THE PERILS OF LONG TERM WEATHER FORECASTING
Punxsutawney Phil, the internationally famous weather forecasting groundhog, was rustled from his winter slumber Sunday morning to answer the perennial question: shadow or no shadow? Six more weeks of winter or an early spring?
Phil did his climate modelling, he saw his shadow, so: 6 more weeks of winter.
Scientifically speaking, however, long-range forecasting is at best a crapshoot.
“The ability to predict events that far in advance is zero,” says Penn State meteorologist Paul Knight in an article on the Farmers’ Almanac methods. “There’s no proven skill, there’s no technique that’s agreed upon in science to be able to do that.”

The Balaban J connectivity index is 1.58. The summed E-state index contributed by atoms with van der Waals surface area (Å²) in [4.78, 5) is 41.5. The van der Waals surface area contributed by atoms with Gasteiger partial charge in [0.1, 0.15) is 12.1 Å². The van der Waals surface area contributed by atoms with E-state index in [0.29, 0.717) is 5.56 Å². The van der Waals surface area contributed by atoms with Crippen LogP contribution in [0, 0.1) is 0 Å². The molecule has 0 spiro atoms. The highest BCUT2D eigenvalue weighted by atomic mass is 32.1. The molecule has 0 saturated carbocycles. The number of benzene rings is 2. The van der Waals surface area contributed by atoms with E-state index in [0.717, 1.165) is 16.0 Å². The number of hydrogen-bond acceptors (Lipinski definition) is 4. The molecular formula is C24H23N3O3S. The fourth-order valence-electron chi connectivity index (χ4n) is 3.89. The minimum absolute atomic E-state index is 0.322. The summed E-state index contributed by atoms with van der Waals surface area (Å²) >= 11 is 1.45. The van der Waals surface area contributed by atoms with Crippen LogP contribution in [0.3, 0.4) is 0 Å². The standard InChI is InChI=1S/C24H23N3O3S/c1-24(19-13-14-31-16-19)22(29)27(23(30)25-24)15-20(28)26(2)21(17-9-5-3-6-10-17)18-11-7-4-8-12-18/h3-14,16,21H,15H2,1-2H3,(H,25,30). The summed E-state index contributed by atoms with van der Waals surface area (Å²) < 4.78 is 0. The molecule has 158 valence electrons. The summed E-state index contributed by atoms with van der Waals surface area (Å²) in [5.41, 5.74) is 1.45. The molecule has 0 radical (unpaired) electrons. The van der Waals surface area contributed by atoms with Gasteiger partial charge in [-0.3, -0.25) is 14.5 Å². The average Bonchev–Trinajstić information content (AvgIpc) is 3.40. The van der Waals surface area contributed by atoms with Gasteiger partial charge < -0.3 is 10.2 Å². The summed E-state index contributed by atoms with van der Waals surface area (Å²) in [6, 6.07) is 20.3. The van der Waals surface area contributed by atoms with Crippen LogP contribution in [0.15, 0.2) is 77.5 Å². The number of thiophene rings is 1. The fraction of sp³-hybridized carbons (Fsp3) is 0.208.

It turns out that Phil’s only 39 percent accurate, about the same as The Farmers’ Almanac and its rival, The Old Farmer’s Almanac.
Modified from The Two-Way : NPR || PHOTO: Keith Srakocic/AP